The neural system segments the cyclogram obtained and identifies the diagnostic signs by segments. If all of the identified signs are within the permissible intervals, such signal is defined as “normal”. If one or more signs are outside the permissible limits, the “failure” is detected and the identified failure and the potential MDV defect are compared in accordance with (MT (Table 1).

Taking into account that several signs can simultaneously indicate to the same failure (e.g., being simultaneously outside the permissible boundaries are the following signs for segment 3: “working current asymmetry”, “gate moving smoothness (in terms of current) for phases (for envelope, Hilbert)”, “spectrum amplitude”, or for segment 4: “segment maximum”, “distance between maximum and minimum”, which indicate the same defect (“No sufficient lubricant or lubricant contamination in the motor drive gear box”), the notion of defect “repeatability” was introduced. The defect repeatability is the higher, the larger is the number of signs which indicate the given defect (among the overall number of signs being outside the permissible limits).

An example of the diagnostic system display is given in Table 2.

Table 1.

Example of comparing the cyclogram characteristics and diagnostic signs

Defect Manifestation in cyclogram Diagnostic signs
Motor output shaft beat Opening/closing takes more time than rated Shared characteristics according to cyclogram: valve final action time
Gate moving smoothness less than normal (equal in all three phases) Segment 3: gate moving smoothness (in terms of current) for phases (for envelope, Hilbert); current smoothness difference for phases
No sufficient lubricant or lubricant contamination in the motor drive gear box Gate moving smoothness less than normal (equal in all three phases) Segment 3: working current asymmetry; gate moving smoothness (in terms of current) for phases (for envelope, Hilbert); spectrum amplitude
High torque during valve closing
Startup current much in excess of working current Shared characteristics according to cyclorgam: ratio of startup current to gate moving current; valve final action time
Opening/closing takes more time than rated Segment 4: segment maximum; distance between maximum and minimum
Motor high-load operation
Motor winding damage (defects) Working current and voltage asymmetry in phases (phase unbalance over 10%) Segment 3: working current asymmetry
Motor malfunctions Startup current much in excess of working current Segment 1: peak width at half height; segment maximum; sum of squared deviations from rising edge linear regression
Long motor starting time
Working current greater than rated Segment 3: working current value for phases
Opening/closing takes more time than rated Shared characteristics according to cyclogram: ratio of startup current to gate moving current; valve final action time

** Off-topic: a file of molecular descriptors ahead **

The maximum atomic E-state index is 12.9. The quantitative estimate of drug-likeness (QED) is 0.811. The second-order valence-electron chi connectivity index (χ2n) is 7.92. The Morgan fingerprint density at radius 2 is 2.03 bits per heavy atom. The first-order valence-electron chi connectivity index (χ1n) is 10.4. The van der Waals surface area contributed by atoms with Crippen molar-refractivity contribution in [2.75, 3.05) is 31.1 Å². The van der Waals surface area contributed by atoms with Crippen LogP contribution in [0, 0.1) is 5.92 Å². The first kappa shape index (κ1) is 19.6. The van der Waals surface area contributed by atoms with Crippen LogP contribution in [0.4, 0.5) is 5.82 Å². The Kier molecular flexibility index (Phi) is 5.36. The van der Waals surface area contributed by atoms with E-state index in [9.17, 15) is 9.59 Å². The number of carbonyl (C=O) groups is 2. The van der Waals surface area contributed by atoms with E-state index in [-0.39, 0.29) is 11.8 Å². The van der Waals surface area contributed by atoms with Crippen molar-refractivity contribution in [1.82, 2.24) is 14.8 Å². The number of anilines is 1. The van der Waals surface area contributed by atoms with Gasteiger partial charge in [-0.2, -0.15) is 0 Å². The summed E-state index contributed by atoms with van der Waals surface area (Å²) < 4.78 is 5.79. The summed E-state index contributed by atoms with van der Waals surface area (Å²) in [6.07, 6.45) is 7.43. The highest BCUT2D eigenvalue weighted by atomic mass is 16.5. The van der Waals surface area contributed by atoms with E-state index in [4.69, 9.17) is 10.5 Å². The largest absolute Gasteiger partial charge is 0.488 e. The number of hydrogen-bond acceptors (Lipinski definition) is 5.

Table 2.

Example of diagnosis for a signal cyclogram

Failure Repeatability
One-sided wear in MD worm gear pair 25.00%
No sufficient lubricant or lubricant contamination in MD gear box 25.00%
Motor output shaft beat 18.75%
Wear of the gear box kinematic pairs, teeth breakdown in MD gear assemblies 18.75%
Increased “waviness” of active power. Deviation from the value typical of given valve 6.25%
Motor stator winding fault 6.25%


A prototype of the automated MDV failure detection system has been developed and deployed.

The developed system allows rapid online diagnostics of the MDV operation which increases greatly the probability of defects to be detected at early stages without waiting for critical failures, to make it possible to update the equipment repair schedules and reduce the repair costs, and to avoid sudden breakdown of equipment.

The system allows flexibility of adjustment for the given MDV type, and makes it possible to take into account both rated limits for the valve parameters and the fluid effects in the NPP piping. The operator can define his/her own set of diagnostic signs which describe as fully and accurately as possible the operation of the given MDV.

Automation of the segmentation process excludes the human factor effects and makes it possible to analyze the statistics of the MDV actuations, find trends in the diagnostic sign changes and predict the deterioration in the valve condition.

The aforesaid allows increasing greatly the reliability of the MDV failure detection and making the diagnostics fuller and more target-focused.

As a result of testing the operation of the developed diagnostic system, the listed valve failures coincided with the listed malfunctions identified as part of the offline diagnostics for the Integrated Valve Diagnostic System installed at unit 6 of the Novovoronezh NPP.


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* Russian text published: Izvestiya vuzov. Yadernaya Energetika (ISSN 0204-3327), 2021, n. 3, pp. 72–83.